A Greener Pedestrian Friendly City

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One of the biggest impressions left on me during my travels in Europe was the ease of walking around busy urban centers in pedestrian only zones. Some of the beautiful commercial areas in Barcelona and Munich were particularly striking.

Last year over Memorial Day weekend, New York City had closed off portions of Times Square and reduced traffic on selected stretches of Broadway in order to create pedestrian zones. My concern at the time was that the success of these efforts was going to

“depend on how they eventually begin linking Times Square with Harold Square and by extension Madison Square and Union Square.”

The response to the Times Square changes this past year has been positive overall. Following in the success of these changes, the city is looking to add more pedestrian zones to other high profile areas.

On 34th Street:

Automobiles would be banned on the block between Fifth Avenue and Avenue of the Americas, creating a pedestrian plaza bookended by Macy’s/Herald Square and the Empire State Building. The result would be a street effectively split in two.

On the west side of the pedestrian plaza, all car traffic would flow west, toward the Hudson River. On the east side, all car traffic would move east, toward the East River. Buses would still operate in both directions, and through the pedestrian plaza as well, but in dedicated lanes separated from passenger cars by a concrete barrier.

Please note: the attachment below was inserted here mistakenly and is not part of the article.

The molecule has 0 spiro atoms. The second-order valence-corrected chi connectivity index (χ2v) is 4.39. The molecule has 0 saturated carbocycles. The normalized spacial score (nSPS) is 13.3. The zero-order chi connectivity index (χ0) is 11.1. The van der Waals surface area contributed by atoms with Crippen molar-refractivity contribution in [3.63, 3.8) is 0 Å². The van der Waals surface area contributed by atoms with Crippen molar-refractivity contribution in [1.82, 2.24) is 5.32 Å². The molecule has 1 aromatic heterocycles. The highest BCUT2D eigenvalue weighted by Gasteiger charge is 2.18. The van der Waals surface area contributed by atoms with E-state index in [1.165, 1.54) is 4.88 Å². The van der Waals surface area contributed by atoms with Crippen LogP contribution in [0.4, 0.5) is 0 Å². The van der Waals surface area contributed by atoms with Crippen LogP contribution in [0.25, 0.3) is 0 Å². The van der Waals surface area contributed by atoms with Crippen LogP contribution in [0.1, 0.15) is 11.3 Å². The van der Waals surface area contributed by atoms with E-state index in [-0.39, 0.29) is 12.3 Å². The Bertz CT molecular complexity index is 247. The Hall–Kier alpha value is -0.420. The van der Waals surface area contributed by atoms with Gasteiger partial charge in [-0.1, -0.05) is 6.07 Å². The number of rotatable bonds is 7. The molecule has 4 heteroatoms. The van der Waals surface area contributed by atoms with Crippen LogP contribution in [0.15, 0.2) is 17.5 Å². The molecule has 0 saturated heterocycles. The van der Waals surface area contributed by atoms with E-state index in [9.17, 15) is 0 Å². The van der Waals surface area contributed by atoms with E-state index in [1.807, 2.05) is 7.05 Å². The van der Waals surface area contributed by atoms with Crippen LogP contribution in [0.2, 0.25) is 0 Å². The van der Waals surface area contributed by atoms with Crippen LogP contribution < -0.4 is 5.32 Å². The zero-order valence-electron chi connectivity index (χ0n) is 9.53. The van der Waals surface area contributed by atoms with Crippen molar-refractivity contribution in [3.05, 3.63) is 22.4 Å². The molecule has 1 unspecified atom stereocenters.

The dedicated bus lanes also appear to be taking a cue from a system in use in cities like Curtiba: transit buses using the lane would allow passengers to pay for bus tickets at sidewalk kiosks before boarding, and buses could signal traffic lights to remain green as the buses approach intersections. Be sure to read the comments at the original article.

And at Union Square (a move that will help the Greenmarket and ease confusion at a difficult corner):

Almost all traffic would be banned from the block of Broadway north of Union Square, between 17th and 18th Streets, under a proposal under consideration by the city’s Transportation Department.

Tables and chairs could be installed on the block, which would be open to pedestrians and bicycles in a design similar to the plazas now seen in Times and Herald Squares. A pedestrian plaza would also be installed on East 17th Street, which runs along the north side of Union Square, replacing a lane of traffic.

Again, check out the comments. The comment by Alan is a good one. While I’m in favor of these changes and partial towards developments on Manhattan because this is the borough that I live in, I am increasingly interested in seeing how these and other transit changes can benefit everyone in NYC. Especially in light of the MTA and their continued service cutbacks.

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